One of the first articles posted to SIP Sessions discussed Postel’s Maxim, also known as the Robustness Principle:
Be conservative in what you do, be liberal in what you accept from others.
That article gave examples of how robustness declines when individual implementations don’t follow that principle. Today, I’d like to explore how the principle helps large systems and architectural design.
Imagine a system where all of the elements present are following this principle. Then introduce a single new element that doesn’t.
- An element not following the first part of the principle will not be careful with what it emits. It might emit things that force edge conditions to occur, or even outright violate the protocols the system is using. The system as a whole will continue to behave robustly. Being liberal in what they receive, the remaining elements will forgive as much protocol violation as they can without emitting non-conformant messages themselves. They will have anticipated gracefully handling edge conditions. The system as a whole will not be significantly perturbed by the new element, and for the most part, the new element is likely to get whatever services it wanted.
- An element not following the second part of the principle will be over-sensitive to variations in the messages from others. In the perfect system discussed so far, all the other elements are being careful to send conforming messages, so the new element’s brittleness won’t be exposed. The system continues to work robustly, at least until the rest of the system starts to evolve.
Now take the same system and introduce a very large number (enough to be a majority) of new elements that don’t follow this principle.
- If the new elements are not conservative in what they emit, the entire system is placed under strain. The previous elements are now executing exception code as part of normal operation. Edge cases become the norm for them. The system no longer meets the expectations used to make optimization decisions in the original elements. In many cases, however, the system still won’t fail. But the robustness has been removed – used up. The next wave of non-conformance has a much higher chance of bringing the system down.
- If the new elements are overly sensitive to what they receive, the strain is not (initially) so great. Because the original elements are conservative, this sensitivity isn’t exercised and the system will seem unperturbed. But then someone will have a bright idea and introduce a new, standard behavior into the system. These new elements, and remember they are the majority, will not accept this new behavior. A forklift upgrade of all of them will be required before a single new element trying to exercise this new behavior can be expected to work.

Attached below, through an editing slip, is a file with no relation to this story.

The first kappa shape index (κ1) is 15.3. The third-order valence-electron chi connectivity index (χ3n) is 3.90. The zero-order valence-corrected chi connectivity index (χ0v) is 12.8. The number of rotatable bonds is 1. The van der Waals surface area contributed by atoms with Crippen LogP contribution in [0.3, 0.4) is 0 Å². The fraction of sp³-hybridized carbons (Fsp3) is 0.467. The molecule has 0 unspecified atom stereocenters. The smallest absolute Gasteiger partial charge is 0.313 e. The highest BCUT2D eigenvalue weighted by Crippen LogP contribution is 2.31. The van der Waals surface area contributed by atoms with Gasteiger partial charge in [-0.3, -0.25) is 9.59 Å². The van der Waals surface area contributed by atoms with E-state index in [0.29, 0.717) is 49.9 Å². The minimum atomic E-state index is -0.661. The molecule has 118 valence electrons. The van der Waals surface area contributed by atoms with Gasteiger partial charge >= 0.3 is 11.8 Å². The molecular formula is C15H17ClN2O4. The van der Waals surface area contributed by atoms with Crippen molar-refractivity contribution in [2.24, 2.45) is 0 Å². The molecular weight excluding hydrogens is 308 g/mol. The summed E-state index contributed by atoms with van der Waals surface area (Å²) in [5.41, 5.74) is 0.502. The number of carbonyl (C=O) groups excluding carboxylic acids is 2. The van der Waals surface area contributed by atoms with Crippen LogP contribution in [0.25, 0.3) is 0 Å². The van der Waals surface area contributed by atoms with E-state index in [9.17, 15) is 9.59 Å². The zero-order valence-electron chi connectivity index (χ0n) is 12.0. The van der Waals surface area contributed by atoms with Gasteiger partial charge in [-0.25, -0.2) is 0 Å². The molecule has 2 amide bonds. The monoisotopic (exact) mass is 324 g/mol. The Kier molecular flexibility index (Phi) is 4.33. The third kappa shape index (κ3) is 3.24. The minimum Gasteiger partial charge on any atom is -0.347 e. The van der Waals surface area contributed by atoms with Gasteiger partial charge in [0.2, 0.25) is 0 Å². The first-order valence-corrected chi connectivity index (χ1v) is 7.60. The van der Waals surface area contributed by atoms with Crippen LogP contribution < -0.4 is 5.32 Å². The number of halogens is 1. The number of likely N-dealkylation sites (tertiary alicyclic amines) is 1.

In short, a system that takes advantage of the robustness principle can survive even a large number of ill-behaved participants, but the cost is becoming brittle.
It’s easy to overlook this resulting brittleness when trying to solve any particular problem in isolation. It might be tempting to say – “Well, it’s ok if we violate this part of the specification, because this other part of the specification says conformant elements must not break if we behave this way.” This is a trap. It’s like saying “I can speed through every intersection, even if the lights are red, because the law says other drivers are required to make sure the intersection is safe to enter before doing so.” It’s even worse for a specification or an operational policy to encourage violating half of the robustness principle this way. That’s like having a driving school telling its students to run through all the red lights.
Hey, it would work if the rest of the system were perfect in executing the “make sure the intersection is safe” rule.
That’s where reality tears the notion down. The system I had you imagine at the beginning of the two exercises above cannot exist
in the real world. Real systems will have imperfections. Systems that use the robustness principle make it less likely that those imperfections will result in failure. Introducing elements that don’t follow the principle negates that robustness, and in real systems, will cause those systems to fail.